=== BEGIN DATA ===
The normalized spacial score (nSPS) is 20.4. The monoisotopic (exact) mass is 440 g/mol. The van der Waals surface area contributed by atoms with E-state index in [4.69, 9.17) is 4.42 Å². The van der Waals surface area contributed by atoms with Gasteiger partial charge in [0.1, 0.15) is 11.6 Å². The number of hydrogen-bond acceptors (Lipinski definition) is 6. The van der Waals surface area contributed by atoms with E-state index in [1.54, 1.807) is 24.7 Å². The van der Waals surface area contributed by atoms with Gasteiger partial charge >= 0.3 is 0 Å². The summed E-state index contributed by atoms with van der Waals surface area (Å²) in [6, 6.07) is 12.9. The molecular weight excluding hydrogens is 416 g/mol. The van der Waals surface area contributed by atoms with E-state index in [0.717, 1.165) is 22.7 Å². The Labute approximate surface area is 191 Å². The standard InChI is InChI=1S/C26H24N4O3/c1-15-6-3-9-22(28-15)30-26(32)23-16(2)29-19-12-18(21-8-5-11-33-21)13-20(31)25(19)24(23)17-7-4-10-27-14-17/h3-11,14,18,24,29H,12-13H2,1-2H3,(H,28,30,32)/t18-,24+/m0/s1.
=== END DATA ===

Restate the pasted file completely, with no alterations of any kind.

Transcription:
The normalized spacial score (nSPS) is 20.4. The monoisotopic (exact) mass is 440 g/mol. The van der Waals surface area contributed by atoms with E-state index in [4.69, 9.17) is 4.42 Å². The van der Waals surface area contributed by atoms with Gasteiger partial charge in [0.1, 0.15) is 11.6 Å². The number of hydrogen-bond acceptors (Lipinski definition) is 6. The van der Waals surface area contributed by atoms with E-state index in [1.54, 1.807) is 24.7 Å². The van der Waals surface area contributed by atoms with Gasteiger partial charge >= 0.3 is 0 Å². The summed E-state index contributed by atoms with van der Waals surface area (Å²) in [6, 6.07) is 12.9. The molecular weight excluding hydrogens is 416 g/mol. The van der Waals surface area contributed by atoms with E-state index in [0.717, 1.165) is 22.7 Å². The Labute approximate surface area is 191 Å². The standard InChI is InChI=1S/C26H24N4O3/c1-15-6-3-9-22(28-15)30-26(32)23-16(2)29-19-12-18(21-8-5-11-33-21)13-20(31)25(19)24(23)17-7-4-10-27-14-17/h3-11,14,18,24,29H,12-13H2,1-2H3,(H,28,30,32)/t18-,24+/m0/s1.